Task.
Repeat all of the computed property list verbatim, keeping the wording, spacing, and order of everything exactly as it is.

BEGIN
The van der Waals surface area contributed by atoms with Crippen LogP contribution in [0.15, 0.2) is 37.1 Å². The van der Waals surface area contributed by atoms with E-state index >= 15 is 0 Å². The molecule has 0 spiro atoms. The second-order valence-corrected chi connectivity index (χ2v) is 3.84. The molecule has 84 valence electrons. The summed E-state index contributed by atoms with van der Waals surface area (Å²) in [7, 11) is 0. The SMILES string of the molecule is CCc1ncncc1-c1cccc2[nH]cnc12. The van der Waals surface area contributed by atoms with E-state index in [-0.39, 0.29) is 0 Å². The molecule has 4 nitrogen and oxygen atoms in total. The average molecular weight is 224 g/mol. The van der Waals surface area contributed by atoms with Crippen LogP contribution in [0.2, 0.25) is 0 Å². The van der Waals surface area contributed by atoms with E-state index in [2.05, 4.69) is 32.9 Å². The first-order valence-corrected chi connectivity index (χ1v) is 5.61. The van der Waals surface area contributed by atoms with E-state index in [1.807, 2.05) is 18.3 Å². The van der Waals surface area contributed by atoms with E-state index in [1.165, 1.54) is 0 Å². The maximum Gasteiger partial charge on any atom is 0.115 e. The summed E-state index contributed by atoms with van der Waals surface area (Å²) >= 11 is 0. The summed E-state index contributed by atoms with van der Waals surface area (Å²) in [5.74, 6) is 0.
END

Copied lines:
The van der Waals surface area contributed by atoms with Crippen LogP contribution in [0.15, 0.2) is 37.1 Å². The van der Waals surface area contributed by atoms with E-state index >= 15 is 0 Å². The molecule has 0 spiro atoms. The second-order valence-corrected chi connectivity index (χ2v) is 3.84. The molecule has 84 valence electrons. The summed E-state index contributed by atoms with van der Waals surface area (Å²) in [7, 11) is 0. The SMILES string of the molecule is CCc1ncncc1-c1cccc2[nH]cnc12. The van der Waals surface area contributed by atoms with E-state index in [-0.39, 0.29) is 0 Å². The molecule has 4 nitrogen and oxygen atoms in total. The average molecular weight is 224 g/mol. The van der Waals surface area contributed by atoms with Crippen LogP contribution in [0.2, 0.25) is 0 Å². The van der Waals surface area contributed by atoms with E-state index in [2.05, 4.69) is 32.9 Å². The first-order valence-corrected chi connectivity index (χ1v) is 5.61. The van der Waals surface area contributed by atoms with E-state index in [1.807, 2.05) is 18.3 Å². The van der Waals surface area contributed by atoms with E-state index in [1.165, 1.54) is 0 Å². The maximum Gasteiger partial charge on any atom is 0.115 e. The summed E-state index contributed by atoms with van der Waals surface area (Å²) >= 11 is 0. The summed E-state index contributed by atoms with van der Waals surface area (Å²) in [5.74, 6) is 0.